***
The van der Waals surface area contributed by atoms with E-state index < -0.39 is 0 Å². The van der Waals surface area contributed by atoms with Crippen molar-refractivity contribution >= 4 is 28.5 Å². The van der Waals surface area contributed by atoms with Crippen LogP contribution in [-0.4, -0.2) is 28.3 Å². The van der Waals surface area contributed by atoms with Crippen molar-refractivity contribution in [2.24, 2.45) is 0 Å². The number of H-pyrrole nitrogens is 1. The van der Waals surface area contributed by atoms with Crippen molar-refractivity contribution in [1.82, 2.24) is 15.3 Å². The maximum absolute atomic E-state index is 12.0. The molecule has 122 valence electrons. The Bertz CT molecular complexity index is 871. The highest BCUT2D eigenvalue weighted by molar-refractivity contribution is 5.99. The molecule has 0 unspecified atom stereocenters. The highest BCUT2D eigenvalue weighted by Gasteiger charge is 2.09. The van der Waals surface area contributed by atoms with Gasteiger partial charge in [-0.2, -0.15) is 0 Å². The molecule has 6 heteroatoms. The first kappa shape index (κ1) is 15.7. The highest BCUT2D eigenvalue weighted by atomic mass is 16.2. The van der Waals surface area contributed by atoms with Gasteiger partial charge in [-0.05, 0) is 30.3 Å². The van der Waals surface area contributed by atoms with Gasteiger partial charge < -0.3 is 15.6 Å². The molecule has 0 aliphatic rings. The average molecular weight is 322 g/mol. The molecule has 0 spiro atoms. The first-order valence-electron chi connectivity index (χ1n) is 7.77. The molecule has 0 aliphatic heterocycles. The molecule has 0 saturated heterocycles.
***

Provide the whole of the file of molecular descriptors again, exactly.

The van der Waals surface area contributed by atoms with E-state index < -0.39 is 0 Å². The van der Waals surface area contributed by atoms with Crippen molar-refractivity contribution >= 4 is 28.5 Å². The van der Waals surface area contributed by atoms with Crippen LogP contribution in [-0.4, -0.2) is 28.3 Å². The van der Waals surface area contributed by atoms with Crippen molar-refractivity contribution in [2.24, 2.45) is 0 Å². The number of H-pyrrole nitrogens is 1. The van der Waals surface area contributed by atoms with Crippen molar-refractivity contribution in [1.82, 2.24) is 15.3 Å². The maximum absolute atomic E-state index is 12.0. The molecule has 122 valence electrons. The Bertz CT molecular complexity index is 871. The highest BCUT2D eigenvalue weighted by molar-refractivity contribution is 5.99. The molecule has 0 unspecified atom stereocenters. The highest BCUT2D eigenvalue weighted by Gasteiger charge is 2.09. The van der Waals surface area contributed by atoms with Gasteiger partial charge in [-0.2, -0.15) is 0 Å². The molecule has 6 heteroatoms. The first kappa shape index (κ1) is 15.7. The highest BCUT2D eigenvalue weighted by atomic mass is 16.2. The van der Waals surface area contributed by atoms with Gasteiger partial charge in [-0.05, 0) is 30.3 Å². The van der Waals surface area contributed by atoms with Gasteiger partial charge < -0.3 is 15.6 Å². The molecule has 0 aliphatic rings. The average molecular weight is 322 g/mol. The molecule has 0 spiro atoms. The first-order valence-electron chi connectivity index (χ1n) is 7.77. The molecule has 0 aliphatic heterocycles. The molecule has 0 saturated heterocycles.